Our beliefs reside in our subconscious. As much as they are driven by our knowledge and experience the flip side is that they are equally limited by it. This limitation causes our biases. Luckily for us, humans have evolved a specialised region of the brain associated with thinking, planning and decision-making called the prefrontal cortex. This is the seat of self-conscious mind processing. The self-conscious mind is self-reflective and can observe our own behaviours and emotions. This allows us to evaluate our programmed behaviour which resides in our subconscious and consciously change it. We can therefore with deliberation choose how to respond to external stimuli. In leaders this self-awareness and ability to manage behaviour is key to managing change. As the external environment changes, the ability to contextualise previous information and the attendant behaviour to the current context and required future behaviour with speed, is the mark of progressive leadership. 

Hope is described as a feeling of expectation and desire for a particular thing to happen. And it is just that. Unlike belief it is not rooted in previous knowledge or experience. It can exist without any basis. Hope resides in the human spirit but can have a salutary effect on the mind. In itself it can’t do anything but it can create the time and space for things to happen. It has the power to create positivity that can keep a flame alive in your darkest hour. Hope can even be found in the depths of hopelessness. As Fyodor Dostoyevsky rightly put it “to live without hope is to cease to live”. The ability to create the vision and dreams that inspire hope is the true art of leadership. It can build resilience for the long-haul and be the fountainhead for unbounded energy. It has the power to activate individuals or move nations.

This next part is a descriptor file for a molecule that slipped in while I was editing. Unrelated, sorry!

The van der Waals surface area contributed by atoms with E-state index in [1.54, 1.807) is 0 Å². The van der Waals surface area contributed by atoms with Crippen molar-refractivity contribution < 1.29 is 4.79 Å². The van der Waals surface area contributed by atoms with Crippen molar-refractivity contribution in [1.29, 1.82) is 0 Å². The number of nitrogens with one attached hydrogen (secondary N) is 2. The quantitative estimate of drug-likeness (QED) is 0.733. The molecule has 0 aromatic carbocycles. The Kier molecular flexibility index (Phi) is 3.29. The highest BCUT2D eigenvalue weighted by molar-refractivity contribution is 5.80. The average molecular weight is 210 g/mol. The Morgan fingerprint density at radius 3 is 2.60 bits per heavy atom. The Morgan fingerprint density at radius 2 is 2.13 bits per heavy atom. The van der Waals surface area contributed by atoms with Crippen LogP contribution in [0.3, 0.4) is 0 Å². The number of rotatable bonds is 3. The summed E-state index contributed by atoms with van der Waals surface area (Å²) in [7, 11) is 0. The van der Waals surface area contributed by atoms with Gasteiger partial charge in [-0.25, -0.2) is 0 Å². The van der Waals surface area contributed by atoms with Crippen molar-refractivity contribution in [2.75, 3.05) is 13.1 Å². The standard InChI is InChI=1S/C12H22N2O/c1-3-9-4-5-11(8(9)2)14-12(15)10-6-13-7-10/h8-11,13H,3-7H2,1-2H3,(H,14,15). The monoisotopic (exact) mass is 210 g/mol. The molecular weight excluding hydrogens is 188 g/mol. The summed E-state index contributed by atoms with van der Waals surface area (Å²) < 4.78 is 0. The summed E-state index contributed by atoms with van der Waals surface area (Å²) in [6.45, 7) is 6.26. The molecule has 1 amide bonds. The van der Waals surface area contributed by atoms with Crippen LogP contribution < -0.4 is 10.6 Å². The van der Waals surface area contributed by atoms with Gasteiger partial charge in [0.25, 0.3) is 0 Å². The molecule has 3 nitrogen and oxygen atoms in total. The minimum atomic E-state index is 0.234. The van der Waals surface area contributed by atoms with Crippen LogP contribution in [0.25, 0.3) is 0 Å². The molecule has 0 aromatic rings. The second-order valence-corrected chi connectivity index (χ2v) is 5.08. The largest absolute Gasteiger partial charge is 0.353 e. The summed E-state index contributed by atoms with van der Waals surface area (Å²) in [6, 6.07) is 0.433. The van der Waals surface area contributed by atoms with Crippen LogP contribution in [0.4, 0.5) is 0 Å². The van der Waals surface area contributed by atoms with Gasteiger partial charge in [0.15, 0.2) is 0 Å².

Belief has a bias for action and that is why choosing what you believe in can make all the difference. If an organisation believes that time is their most important asset their behaviour will automatically reflect that. People will be more punctual, meetings more efficient, productivity will be a key consideration in decisions and as these behaviours yield positive results the belief will get further ingrained. From nation states to organisations those with sharply defined beliefs have always shown more rapid progress. Those who don’t have well defined or strong beliefs meander on the road to success or failure as the case may be. Hope doesn’t deliver on specificity of action.

Leaders must carefully choose their beliefs and those that they want to instil in their organisations; making sure that they use the self-conscious mind and self-awareness to course correct with changing environmental stimuli. Learning, listening and observing on an ongoing basis is essential to reprogramme the belief and behaviour. A great way to start would be to list what your beliefs are and why you believe in them.

Belief can inspire hope and hope can give belief another chance. There are times when your strongest of beliefs may come to naught due to the unexpected or circumstances beyond your control. It may not be because of a misplaced belief but simply because of ineffective execution. When bouncing back from failure the ability to hold your dreams and desires close and make it count is what good leaders do best. Creating hope is the road to renewed vigour and success. Great leaders inspire and stimulate belief but they also know how to generate hope because they are aware that at times hope is what is left behind when belief has ebbed away.

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(Nitish Mukherjee is a Board Member, Advisor, Coach & Mentor. The content of this article is his personal opinion.)